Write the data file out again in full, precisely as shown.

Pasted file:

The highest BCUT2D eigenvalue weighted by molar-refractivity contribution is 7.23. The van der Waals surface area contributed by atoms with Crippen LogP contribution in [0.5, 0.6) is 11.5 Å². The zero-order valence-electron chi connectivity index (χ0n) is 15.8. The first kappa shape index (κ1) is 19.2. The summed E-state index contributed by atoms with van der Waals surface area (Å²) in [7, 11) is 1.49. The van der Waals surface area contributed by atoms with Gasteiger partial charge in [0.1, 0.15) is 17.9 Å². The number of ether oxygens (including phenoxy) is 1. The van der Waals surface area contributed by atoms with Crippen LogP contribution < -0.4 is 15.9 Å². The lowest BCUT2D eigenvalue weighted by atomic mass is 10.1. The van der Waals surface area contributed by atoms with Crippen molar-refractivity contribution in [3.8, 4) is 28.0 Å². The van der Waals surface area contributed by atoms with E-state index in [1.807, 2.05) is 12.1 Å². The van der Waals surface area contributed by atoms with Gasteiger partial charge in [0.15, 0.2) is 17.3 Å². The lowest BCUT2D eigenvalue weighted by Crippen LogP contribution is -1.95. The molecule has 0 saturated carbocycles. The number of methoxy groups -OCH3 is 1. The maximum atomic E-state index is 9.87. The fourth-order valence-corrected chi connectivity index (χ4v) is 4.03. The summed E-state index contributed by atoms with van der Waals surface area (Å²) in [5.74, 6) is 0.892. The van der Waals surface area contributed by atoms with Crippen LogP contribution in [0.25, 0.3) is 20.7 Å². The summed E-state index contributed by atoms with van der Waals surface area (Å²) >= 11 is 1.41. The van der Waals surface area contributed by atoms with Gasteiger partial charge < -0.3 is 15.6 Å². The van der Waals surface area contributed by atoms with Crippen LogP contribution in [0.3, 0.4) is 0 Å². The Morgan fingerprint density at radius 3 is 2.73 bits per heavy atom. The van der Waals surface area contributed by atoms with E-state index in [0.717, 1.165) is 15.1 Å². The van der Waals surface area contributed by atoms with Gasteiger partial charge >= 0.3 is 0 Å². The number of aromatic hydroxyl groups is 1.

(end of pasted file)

The highest BCUT2D eigenvalue weighted by molar-refractivity contribution is 7.23. The van der Waals surface area contributed by atoms with Crippen LogP contribution in [0.5, 0.6) is 11.5 Å². The zero-order valence-electron chi connectivity index (χ0n) is 15.8. The first kappa shape index (κ1) is 19.2. The summed E-state index contributed by atoms with van der Waals surface area (Å²) in [7, 11) is 1.49. The van der Waals surface area contributed by atoms with Gasteiger partial charge in [0.1, 0.15) is 17.9 Å². The number of ether oxygens (including phenoxy) is 1. The van der Waals surface area contributed by atoms with Crippen LogP contribution < -0.4 is 15.9 Å². The lowest BCUT2D eigenvalue weighted by atomic mass is 10.1. The van der Waals surface area contributed by atoms with Crippen molar-refractivity contribution in [3.8, 4) is 28.0 Å². The van der Waals surface area contributed by atoms with E-state index in [1.807, 2.05) is 12.1 Å². The van der Waals surface area contributed by atoms with Gasteiger partial charge in [0.15, 0.2) is 17.3 Å². The lowest BCUT2D eigenvalue weighted by Crippen LogP contribution is -1.95. The molecule has 0 saturated carbocycles. The number of methoxy groups -OCH3 is 1. The maximum atomic E-state index is 9.87. The fourth-order valence-corrected chi connectivity index (χ4v) is 4.03. The summed E-state index contributed by atoms with van der Waals surface area (Å²) in [5.74, 6) is 0.892. The van der Waals surface area contributed by atoms with Crippen LogP contribution in [0.25, 0.3) is 20.7 Å². The summed E-state index contributed by atoms with van der Waals surface area (Å²) >= 11 is 1.41. The van der Waals surface area contributed by atoms with Gasteiger partial charge < -0.3 is 15.6 Å². The van der Waals surface area contributed by atoms with Crippen LogP contribution in [0.3, 0.4) is 0 Å². The Morgan fingerprint density at radius 3 is 2.73 bits per heavy atom. The van der Waals surface area contributed by atoms with E-state index in [0.717, 1.165) is 15.1 Å². The van der Waals surface area contributed by atoms with Gasteiger partial charge >= 0.3 is 0 Å². The number of aromatic hydroxyl groups is 1.